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Producer Spotlight

Mark and Angie Ulness

Ragnar Holsteins
February 14th, 2018
Valders, Wisconsin
Ragnar Holsteins began in 1976 when Mark’s parents Wally and Ava Ulness bought a neighbor’s farm, replaced the Guernseys with Holsteins and began building a registered herd.  Wally was killed in a car accident when Mark was still a student at the University of Wisconsin-Madison; the family carried on at the farm while Mark finished college and continued to develop the registered herd.

Mark met Angie at the university and they both graduated from UW-Madison with dairy science degrees. They married in 2002 and bought into Mark’s family’s farm the same year.

Their 75-cow herd is milked in a stall barn and bedded with straw on mattresses. Milking equipment with portable automatic takeoffs gives them access to milk yield, flow and temperature data and affords them early indicators of illness. “We focus on cow comfort and maintaining healthy cows that will stay around,” Mark says. “That gives us the ability to sell extra animals for dairy to other producers.”

“We work at harvesting our hay at the right time so we can maximize the best combination of quality and yield. We also work with a custom corn silage harvester so we can get it in quickly when feed value is at its peak,” says Mark. “At a PDPW conference we bid on twenty rumination monitor tags in the silent auction and we got it. We’ve found them to be very helpful.”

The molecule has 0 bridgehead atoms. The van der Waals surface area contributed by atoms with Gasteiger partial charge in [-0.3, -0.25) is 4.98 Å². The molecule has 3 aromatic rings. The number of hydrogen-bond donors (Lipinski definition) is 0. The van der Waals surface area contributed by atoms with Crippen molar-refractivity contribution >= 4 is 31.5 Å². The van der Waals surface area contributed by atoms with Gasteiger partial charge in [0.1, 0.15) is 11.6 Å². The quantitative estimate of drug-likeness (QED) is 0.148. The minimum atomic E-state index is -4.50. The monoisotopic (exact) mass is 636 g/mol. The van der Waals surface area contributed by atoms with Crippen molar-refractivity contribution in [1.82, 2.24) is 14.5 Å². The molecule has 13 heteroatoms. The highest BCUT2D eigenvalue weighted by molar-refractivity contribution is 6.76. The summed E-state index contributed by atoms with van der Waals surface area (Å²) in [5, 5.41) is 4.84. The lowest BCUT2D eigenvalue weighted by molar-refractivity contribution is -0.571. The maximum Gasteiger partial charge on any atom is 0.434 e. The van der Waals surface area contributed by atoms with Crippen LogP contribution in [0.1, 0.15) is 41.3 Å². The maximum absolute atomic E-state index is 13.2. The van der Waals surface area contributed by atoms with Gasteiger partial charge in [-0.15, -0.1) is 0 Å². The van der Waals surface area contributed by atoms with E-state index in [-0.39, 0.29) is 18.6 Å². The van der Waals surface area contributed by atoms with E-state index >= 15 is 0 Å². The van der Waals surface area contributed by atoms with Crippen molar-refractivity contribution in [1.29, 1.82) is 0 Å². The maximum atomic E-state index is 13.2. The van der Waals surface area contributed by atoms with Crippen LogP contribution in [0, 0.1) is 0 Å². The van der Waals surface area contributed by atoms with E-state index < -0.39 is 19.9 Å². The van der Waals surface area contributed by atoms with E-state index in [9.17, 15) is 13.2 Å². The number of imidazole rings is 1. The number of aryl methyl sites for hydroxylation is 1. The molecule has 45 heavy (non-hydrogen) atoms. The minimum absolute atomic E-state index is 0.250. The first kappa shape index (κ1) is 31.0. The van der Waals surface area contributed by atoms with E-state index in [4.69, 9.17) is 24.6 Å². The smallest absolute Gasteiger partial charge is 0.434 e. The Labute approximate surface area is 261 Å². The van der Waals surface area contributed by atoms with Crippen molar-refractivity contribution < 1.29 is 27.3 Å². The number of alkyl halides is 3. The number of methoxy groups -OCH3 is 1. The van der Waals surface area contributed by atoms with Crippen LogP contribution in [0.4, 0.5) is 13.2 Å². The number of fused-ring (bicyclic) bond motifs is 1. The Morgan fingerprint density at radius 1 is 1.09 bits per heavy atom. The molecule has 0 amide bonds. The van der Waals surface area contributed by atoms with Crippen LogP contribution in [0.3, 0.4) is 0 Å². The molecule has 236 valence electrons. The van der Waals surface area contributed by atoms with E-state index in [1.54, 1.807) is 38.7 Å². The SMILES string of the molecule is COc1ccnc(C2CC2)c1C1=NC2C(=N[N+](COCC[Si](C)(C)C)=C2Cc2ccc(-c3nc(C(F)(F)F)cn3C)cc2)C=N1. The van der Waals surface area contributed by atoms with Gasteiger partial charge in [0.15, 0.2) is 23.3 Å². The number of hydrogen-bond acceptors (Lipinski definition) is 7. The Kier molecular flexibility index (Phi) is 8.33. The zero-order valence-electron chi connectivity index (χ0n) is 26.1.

Mark and Angie focus on capturing premiums from low somatic cell counts and high components. They also pay attention to longevity, cow health and show type so they can sell top-quality milk cows. “We want animals that are sound and trouble-free to fit into any type of dairy operation as well as show-type heifers,” says Mark.
The couple agree they’d like to see their children follow in their footsteps but are not pushing it.  The children are still young; for now Mark and Angie want to provide them with opportunities to show and learn about dairy and develop a strong work ethic.

Their involvement in PDPW began after winning a membership as one of the awards for being chosen Wisconsin Outstanding Young Farmers in 2016.  They attended an annual Business Conference and found it very beneficial.

“While some people believe PDPW programs are geared toward those with larger farms, we learn something from every presentation,” Angie says.
Mark agrees, “When we attend PDPW sessions we find that the take-home messages are the same, regardless of how big your farm is.”
The couple appreciates the wide range of topics to learn from at PDPW conferences, in addition to the opportunity to mingle with others who enjoy the dairy industry as much as they do.